Europe in 1938: on the verge of World War II. Already the civil war in Spain lurches on as a prelude of the destruction to follow. The Royalists under Franco are lavishly propped up by his fellow fascists, Mussolini and Hitler who is fighting his proxy war in the Iberian peninsula. The Republicans, on the other hand, are short of everything: materiel, weapons, ammunition, infantry. Hopelessly outnumbered, their doom is inevitable.
Europe is about those last spasm of effort that go into the propping up of those Republican forces. The armaments being smuggled out of Russia. The Parisian functionary hard a work in an attempt to smuggle guns into Spain.
The novel is well written but I did find it difficult, at first, to find my bearings in Furst's novel. Persevere.
An okay read, but better than his last novel MISSION TO PARIS.
Three Stars ***
Less an espionage thriller and more of a procurement procedural, Furst's latest in the "Night Soldiers" series is downhill even from "Mission to Paris," which I felt was already a marked decline from his earlier novels.
In "Midnight in Europe" we focus on Cristián Ferrar, a Spanish lawyer living in Paris, who becomes involved in an effort to smuggle arms and ammunition to the republicans in his home country. There is very little tension as Ferrar rather openly pursues his aims, announcing his mission to virtually everyone he come into contact with. The only real tension occurs near the end in a marine encounter that feels tacked on.
The novel gets off to a good start with a sort of "cold open" involving a courier named Castillo who is questioned and ultimately executed by sinister Spanish Nationalists. It's only a few pages long, but it's a well-crafted set-piece that nicely introduces the conditions in Spain during the Spanish Civil War. We never experience those (or any) terrifying conditions again.
Furst's novels focus on the Everyman spy - the reluctant do-gooder who is persuaded to take extraordinary risks on matters of principle, justice, and patriotism. This really only works when the protagonist actually has to make sacrifices. Ferrar is barely inconvenienced by his covert work and never directly faces any real danger. He operates from Paris in comparative safety and comfort. He has meetings at night clubs, openly travels throughout Europe, visits his family, has an affair with a Marquesa, conducts business while horseback riding, flies to New York and buys an apartment for his relatives to escape to, and dines at the Brasserie Heininger, the location of Furst's favorite leitmotif - a bullet-hole-ridden mirror above Table #14. All in all, Ferrar seems to be having a pretty swell time while conducting an illegal arms deal more-or-less in his spare time.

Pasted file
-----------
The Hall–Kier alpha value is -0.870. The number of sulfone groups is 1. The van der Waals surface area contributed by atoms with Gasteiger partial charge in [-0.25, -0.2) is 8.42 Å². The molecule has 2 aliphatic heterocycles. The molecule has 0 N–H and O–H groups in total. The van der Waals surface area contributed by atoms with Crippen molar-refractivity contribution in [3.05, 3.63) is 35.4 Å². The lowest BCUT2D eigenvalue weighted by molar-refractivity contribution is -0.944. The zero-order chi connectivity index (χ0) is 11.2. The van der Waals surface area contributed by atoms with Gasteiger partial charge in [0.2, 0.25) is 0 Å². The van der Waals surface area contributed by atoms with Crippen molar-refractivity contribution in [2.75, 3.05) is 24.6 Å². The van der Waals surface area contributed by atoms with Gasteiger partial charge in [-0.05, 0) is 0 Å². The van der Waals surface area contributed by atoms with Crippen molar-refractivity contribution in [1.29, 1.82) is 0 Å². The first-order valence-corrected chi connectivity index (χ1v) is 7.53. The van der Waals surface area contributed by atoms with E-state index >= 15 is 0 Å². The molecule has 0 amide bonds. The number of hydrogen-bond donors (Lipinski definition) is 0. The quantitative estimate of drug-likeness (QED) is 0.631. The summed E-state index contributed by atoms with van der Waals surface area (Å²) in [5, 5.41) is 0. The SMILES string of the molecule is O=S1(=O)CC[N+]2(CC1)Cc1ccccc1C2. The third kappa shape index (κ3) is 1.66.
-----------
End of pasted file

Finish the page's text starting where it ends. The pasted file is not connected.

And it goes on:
With nothing really at stake, it's hard to care whether the arms-running plot succeeds - and even if it does, we all know how the Spanish Civil War plays out. What we really need in these kinds of novels is for the protagonist to undergo some kind of personal transformation or overcome some kind of inner war for which the events unfolding in Europe are merely the backdrop and/or a metaphor. Sadly, Ferrar has no personal arc, struggles with no inner conflict, and experiences no growth. What appears to be a story about a man trying to get a big gun from Russia to Spain turns out to be just a story about getting a big gun from Russia to Spain.
Pretty typical Alan Furst novel--his formula is pre-WWII Europe, espionage, some sex, and the good guys win the moment. I'm a fan of his work, so I read it. You should have a interest in European history; and know something about the Balkans. A good fairly quick read, he has his base, as I have said, and they will read it. Check out earlier works, to get and idea if you like his stuff.
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